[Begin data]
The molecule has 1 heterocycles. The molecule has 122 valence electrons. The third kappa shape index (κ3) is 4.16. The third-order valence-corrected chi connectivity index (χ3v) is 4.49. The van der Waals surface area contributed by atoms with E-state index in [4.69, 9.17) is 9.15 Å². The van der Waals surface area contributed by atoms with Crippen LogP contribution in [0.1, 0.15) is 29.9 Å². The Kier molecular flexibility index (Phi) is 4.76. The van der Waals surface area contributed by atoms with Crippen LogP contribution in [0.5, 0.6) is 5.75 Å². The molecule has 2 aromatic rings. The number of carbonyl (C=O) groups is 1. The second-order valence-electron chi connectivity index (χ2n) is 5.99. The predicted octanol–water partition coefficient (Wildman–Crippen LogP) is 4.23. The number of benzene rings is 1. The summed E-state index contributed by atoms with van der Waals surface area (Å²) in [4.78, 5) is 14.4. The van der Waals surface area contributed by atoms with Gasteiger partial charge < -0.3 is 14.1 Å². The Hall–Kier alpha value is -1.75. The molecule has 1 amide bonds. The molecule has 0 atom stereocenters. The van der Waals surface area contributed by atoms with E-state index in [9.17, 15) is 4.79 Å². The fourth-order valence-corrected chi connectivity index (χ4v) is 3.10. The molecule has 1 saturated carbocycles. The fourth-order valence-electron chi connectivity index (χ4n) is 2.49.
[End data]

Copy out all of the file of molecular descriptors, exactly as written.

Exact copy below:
The molecule has 1 heterocycles. The molecule has 122 valence electrons. The third kappa shape index (κ3) is 4.16. The third-order valence-corrected chi connectivity index (χ3v) is 4.49. The van der Waals surface area contributed by atoms with E-state index in [4.69, 9.17) is 9.15 Å². The van der Waals surface area contributed by atoms with Crippen LogP contribution in [0.1, 0.15) is 29.9 Å². The Kier molecular flexibility index (Phi) is 4.76. The van der Waals surface area contributed by atoms with Crippen LogP contribution in [0.5, 0.6) is 5.75 Å². The molecule has 2 aromatic rings. The number of carbonyl (C=O) groups is 1. The second-order valence-electron chi connectivity index (χ2n) is 5.99. The predicted octanol–water partition coefficient (Wildman–Crippen LogP) is 4.23. The number of benzene rings is 1. The summed E-state index contributed by atoms with van der Waals surface area (Å²) in [4.78, 5) is 14.4. The van der Waals surface area contributed by atoms with Gasteiger partial charge < -0.3 is 14.1 Å². The Hall–Kier alpha value is -1.75. The molecule has 1 amide bonds. The molecule has 0 atom stereocenters. The van der Waals surface area contributed by atoms with E-state index in [9.17, 15) is 4.79 Å². The fourth-order valence-corrected chi connectivity index (χ4v) is 3.10. The molecule has 1 saturated carbocycles. The fourth-order valence-electron chi connectivity index (χ4n) is 2.49.